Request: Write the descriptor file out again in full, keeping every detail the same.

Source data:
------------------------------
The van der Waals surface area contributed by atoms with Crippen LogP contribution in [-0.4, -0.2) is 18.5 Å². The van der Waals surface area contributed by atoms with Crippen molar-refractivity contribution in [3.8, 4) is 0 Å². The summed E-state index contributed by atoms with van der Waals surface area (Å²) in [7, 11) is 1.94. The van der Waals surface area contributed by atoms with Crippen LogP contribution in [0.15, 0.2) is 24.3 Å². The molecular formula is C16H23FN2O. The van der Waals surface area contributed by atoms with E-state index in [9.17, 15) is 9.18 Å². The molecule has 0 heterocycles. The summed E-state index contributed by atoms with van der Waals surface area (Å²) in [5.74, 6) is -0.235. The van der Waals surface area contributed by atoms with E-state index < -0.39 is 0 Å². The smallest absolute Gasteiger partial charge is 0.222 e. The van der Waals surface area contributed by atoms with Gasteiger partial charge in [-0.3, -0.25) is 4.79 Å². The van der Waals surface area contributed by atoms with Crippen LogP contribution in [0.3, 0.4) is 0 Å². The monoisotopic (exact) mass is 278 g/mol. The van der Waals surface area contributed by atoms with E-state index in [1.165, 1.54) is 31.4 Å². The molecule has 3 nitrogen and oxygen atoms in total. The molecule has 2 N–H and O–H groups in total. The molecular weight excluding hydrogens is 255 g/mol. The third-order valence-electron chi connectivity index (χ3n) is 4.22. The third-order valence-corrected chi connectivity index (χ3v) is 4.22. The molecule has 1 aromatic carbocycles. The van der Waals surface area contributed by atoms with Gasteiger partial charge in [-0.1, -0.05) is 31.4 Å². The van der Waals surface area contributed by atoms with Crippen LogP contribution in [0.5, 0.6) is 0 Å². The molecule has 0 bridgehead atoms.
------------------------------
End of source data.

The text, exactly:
The van der Waals surface area contributed by atoms with Crippen LogP contribution in [-0.4, -0.2) is 18.5 Å². The van der Waals surface area contributed by atoms with Crippen molar-refractivity contribution in [3.8, 4) is 0 Å². The summed E-state index contributed by atoms with van der Waals surface area (Å²) in [7, 11) is 1.94. The van der Waals surface area contributed by atoms with Crippen LogP contribution in [0.15, 0.2) is 24.3 Å². The molecular formula is C16H23FN2O. The van der Waals surface area contributed by atoms with E-state index in [9.17, 15) is 9.18 Å². The molecule has 0 heterocycles. The summed E-state index contributed by atoms with van der Waals surface area (Å²) in [5.74, 6) is -0.235. The van der Waals surface area contributed by atoms with E-state index < -0.39 is 0 Å². The smallest absolute Gasteiger partial charge is 0.222 e. The van der Waals surface area contributed by atoms with Gasteiger partial charge in [-0.3, -0.25) is 4.79 Å². The van der Waals surface area contributed by atoms with Crippen LogP contribution in [0.3, 0.4) is 0 Å². The monoisotopic (exact) mass is 278 g/mol. The van der Waals surface area contributed by atoms with E-state index in [1.165, 1.54) is 31.4 Å². The molecule has 3 nitrogen and oxygen atoms in total. The molecule has 2 N–H and O–H groups in total. The molecular weight excluding hydrogens is 255 g/mol. The third-order valence-electron chi connectivity index (χ3n) is 4.22. The third-order valence-corrected chi connectivity index (χ3v) is 4.22. The molecule has 1 aromatic carbocycles. The van der Waals surface area contributed by atoms with Gasteiger partial charge in [-0.1, -0.05) is 31.4 Å². The van der Waals surface area contributed by atoms with Crippen LogP contribution in [0.5, 0.6) is 0 Å². The molecule has 0 bridgehead atoms.